The market is beyond tough right now and I would dread being in it.

I was hired 4 years ago for this job and I didnt have exactly the "right" qualifications. I didnt have phone sales experience. But I wow'd them with my shining personality and they decided to give me a chance. =)

In todays market I wouldnt stand a chance. =(

Good stuff as usual girl!

Ann T. said...

Dear The Observer,
Amen amen! And it STARTED long before the downturn.

So much lack of respect, so little attention span, so little care. They don't care who you are or what you know--or the potential you might have-it is very sad.

Very frustrating, too. I remember a lady I wanted hired and everyone was afraid of her but she was nice and had great customer service! it turned out pushing for her hire was the worst thing i could have done for her. She did not fit in with the "predictable". It was a shame.

Ann T.

Bob G. said...

We have come SO far from the days when a person WILLOING to work was offered a bottom-rung position off the sreet, SIMPLY becasue they had the DESIRE to achieve.

I worked for a publisher ages ago in Philly.
Started iout as a MESSENGER...running all over the east coast, securing copyrights and gathering volumes of medical books...very tiring.
IN SEVEN years, I was running the day shift COMPUTER OPERATIONS.
Worked my way through the ranks...the way it should STILL be.

The job left me when our company was bought out. People with more tuime in than I were let go...and that was in the 70s!

BUt every years I was with the company, we had people who TOOK the time to TEACH you the next job on the "ladder" that YOU reflected well for the company.

A real shame that mindset and tradition went away.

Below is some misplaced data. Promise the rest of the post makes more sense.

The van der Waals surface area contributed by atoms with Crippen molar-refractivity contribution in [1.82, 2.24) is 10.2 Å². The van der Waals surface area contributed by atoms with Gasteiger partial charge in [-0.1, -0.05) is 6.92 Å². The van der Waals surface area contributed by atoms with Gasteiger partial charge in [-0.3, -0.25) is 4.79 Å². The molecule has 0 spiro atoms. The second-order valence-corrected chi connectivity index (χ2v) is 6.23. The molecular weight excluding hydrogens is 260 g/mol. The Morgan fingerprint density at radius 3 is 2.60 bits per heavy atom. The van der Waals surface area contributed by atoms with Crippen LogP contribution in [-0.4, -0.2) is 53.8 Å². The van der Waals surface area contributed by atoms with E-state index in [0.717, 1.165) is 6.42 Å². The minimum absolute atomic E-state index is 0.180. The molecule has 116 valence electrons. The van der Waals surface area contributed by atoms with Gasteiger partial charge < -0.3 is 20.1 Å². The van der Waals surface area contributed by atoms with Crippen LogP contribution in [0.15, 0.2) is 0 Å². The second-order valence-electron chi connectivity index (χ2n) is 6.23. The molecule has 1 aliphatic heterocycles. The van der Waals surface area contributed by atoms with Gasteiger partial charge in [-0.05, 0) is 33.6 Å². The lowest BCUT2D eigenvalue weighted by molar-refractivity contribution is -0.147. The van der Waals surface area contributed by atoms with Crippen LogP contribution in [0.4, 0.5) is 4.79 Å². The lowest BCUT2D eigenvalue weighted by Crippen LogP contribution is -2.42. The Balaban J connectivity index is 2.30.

Met a lot of good mentors and role models there.

Very good post!!

PFL0W said...

companies really do want the "perfect candidate", as you say---young, even good-looking, energetic, with 20 years experience (at age 30?) and who will, yes, work for $12 per hour and PAY THEIR OWN HEALTH CARE.

And our government is requiring a "working wage".

It sucks.

And in sales? Yow. Fagheddaboudit. In sales, they want you to take a full commission job. Sure. That's perfect. If you sell something, they and you make money. If you don't, you're the only one out of the time and money.

We're screwed people.

And you hate unions.

Mo Rage
the blog

the observer said...

peedee, Ann T and Bob G:

Thanks for telling your stories--I was hoping to hear stories--both good and bad. I would have loved to have heard a story of success, but I think they are getting kind of rare.

I was just glad to see someone write the truth, and not babble endless advice that may or may not work.

Thanks for reading along.
The Observer

the observer said...

Mo Rage:
Thanks for dropping in--you are always welcome!

I have never actually written about how I feel about unions. In some ways I am pro-union. It was the efforts of the unions that helped set in place the sane work rules and safety stuff that we see today. On the other hand, unions had gotten rather greedy, and unless a company was willing to withstand brutal union tactics, it was easier to give in than try to stand up to the union at the negotiating table. Also, unions ruthlessly enforce the status quo--they change glacially, if at all.

We've had major changes in the work force of America. Most jobs are non-union. Manufacturing jobs have declined. In general, jobs that do not require education/training have declined in number. The employee-employer relationship has changed--and not for the better.

I don't have specific answers to our problems in this area. Who knows? Workers getting together and forming unions (again) may be part of the solution. All I know is that the current situation will not have a good result for most employers and most employees.

The Observer